Back to Reality

Oh, the joy of returning home after a five and a half week overseas holiday! Or not 🙂

So it’s now back to reality.

And surprisingly it has been a struggle, even though my new role at work is much less stressful compared to what I did before. I finished up at the stressful site at the end of the financial year, then sauntered off to my longed for holiday.

After spending weeks of only being concerned about where I would spend the day or what meals to eat, it was a rude shock to come back to chores and waking up to go to work.

My biggest shock though?

I no longer had access to a work car!

Let’s backtrack ….

My work car

I have had a work car for the last 26 years, ever since I started work for my present employer. There were a lot of deliveries to clients and we always had a fleet of cars. One of my perks was to take a car home. And over the years, it became a part of my remuneration package.

They were not flash cars – just cars that did the job. Variously, I drove a Toyota Corolla, Camry, Hyundai, and most recently a Honda CRX. That is, until I was involved in a car accident in November which wiped it out. But thankfully I was ok.

Due to the tough economic times of my industry, I did not ask for another car – I just drove one of the other cars in the fleet. My boss agreed to get me a new car in the new financial year ie in July.

But of course since then, I had resigned from my stressful role and negotiated a much less stressful role to start from July; but the car perk was attached to the stressful role.

My boss offered to pay me a bit more to compensate for not having a car but I chose to have a car instead.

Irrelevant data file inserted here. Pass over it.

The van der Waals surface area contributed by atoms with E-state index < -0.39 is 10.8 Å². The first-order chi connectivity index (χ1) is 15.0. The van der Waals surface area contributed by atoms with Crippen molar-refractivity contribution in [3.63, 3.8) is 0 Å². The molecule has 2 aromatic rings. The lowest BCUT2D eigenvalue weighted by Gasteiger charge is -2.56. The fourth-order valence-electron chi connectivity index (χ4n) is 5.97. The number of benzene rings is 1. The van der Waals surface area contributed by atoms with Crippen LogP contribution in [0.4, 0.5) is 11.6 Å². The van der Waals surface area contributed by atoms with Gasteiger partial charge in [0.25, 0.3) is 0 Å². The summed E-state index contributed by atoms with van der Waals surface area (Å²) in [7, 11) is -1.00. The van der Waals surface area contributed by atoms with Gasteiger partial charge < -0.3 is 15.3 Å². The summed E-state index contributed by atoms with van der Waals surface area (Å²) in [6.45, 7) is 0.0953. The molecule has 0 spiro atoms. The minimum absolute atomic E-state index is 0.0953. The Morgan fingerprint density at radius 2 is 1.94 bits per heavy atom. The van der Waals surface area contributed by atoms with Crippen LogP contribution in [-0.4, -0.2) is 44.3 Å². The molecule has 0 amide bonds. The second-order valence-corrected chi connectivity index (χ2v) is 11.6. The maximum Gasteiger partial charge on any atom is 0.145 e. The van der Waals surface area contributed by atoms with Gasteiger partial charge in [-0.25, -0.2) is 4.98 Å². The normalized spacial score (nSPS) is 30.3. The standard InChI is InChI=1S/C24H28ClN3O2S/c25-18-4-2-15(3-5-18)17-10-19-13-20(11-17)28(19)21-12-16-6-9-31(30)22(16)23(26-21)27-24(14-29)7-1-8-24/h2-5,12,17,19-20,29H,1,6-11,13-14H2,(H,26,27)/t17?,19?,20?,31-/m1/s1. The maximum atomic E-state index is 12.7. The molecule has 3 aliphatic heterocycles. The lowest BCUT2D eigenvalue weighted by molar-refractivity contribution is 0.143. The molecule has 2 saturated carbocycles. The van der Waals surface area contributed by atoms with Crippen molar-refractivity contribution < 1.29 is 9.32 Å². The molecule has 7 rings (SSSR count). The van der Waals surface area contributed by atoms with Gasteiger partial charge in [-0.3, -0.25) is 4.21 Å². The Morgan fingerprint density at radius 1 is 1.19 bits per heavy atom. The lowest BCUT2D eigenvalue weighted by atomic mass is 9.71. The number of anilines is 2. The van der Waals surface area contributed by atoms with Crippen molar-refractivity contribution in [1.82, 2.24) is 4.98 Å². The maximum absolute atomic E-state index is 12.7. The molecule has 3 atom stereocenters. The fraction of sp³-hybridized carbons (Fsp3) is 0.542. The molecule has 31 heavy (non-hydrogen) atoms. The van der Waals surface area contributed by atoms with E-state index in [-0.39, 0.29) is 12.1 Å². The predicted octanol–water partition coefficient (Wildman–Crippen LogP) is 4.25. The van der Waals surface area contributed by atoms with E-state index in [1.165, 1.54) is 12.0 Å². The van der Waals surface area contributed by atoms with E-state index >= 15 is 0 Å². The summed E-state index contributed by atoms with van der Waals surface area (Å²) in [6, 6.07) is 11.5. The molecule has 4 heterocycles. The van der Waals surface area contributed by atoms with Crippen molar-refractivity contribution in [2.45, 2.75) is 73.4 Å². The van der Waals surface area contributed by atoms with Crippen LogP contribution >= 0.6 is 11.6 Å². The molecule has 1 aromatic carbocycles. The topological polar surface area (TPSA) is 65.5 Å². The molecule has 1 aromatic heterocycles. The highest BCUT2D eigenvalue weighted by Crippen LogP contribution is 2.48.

Savings from having a work car for 26 years

Not having my own car has saved me thousands of dollars over the years. My ‘back of the envelope’ calculations are as follows –

Car registration – $800 annually x26

Comprehensive insurance – $1000 annually x26

Maintenance – $800 annually x26

Total = $67 000 !!!

That is not including fuel. When I first started working here, I lived with my parents 30km away so fuel costs would have added up. It was only the last 16 years or so that I lived 15 minutes away from work.

Upon my return from holidays …

I discovered that I could not use one of the other cars in the fleet from the other workplace. As technically I am no longer employed on that site. And my new car was not ready.

But luckily my boss was negotiating a better finance deal with the car dealer and that had delayed the whole process. So I was still getting a car, just not right now.

During those ten days, I relied on my colleague to drive me to and from work. And on the weekend, I borrowed a car. I live in the suburbs where public transport is just not readily available. A 15 minute car commute to work would take an hour by bus and train.

All this brought home the fact that over the years, I have taken for granted the availability of a work car. Transport has not been a line item in my expenses for the last 26 years. I am incredibly fortunate.

It was a good reminder that it is not a God given right and that really, it can be taken away just as quickly.

My new work car

Emergency Fund

But the biggest reason why I fought hard to have a work car is that I cannot cash flow a car right now without touching my emergency fund. Which I am so loathed to do. It is taking me so long to build this up that I really do not want to touch it. Unless maybe a life and death issue? I am so close to my goal of having 6 months’ expenses saved.

And I most certainly do not want to borrow money to buy a car. I so enjoy being debt free ever since I finished paying off my mortgage. That feeling of freedom … I just cannot stomach being in debt again.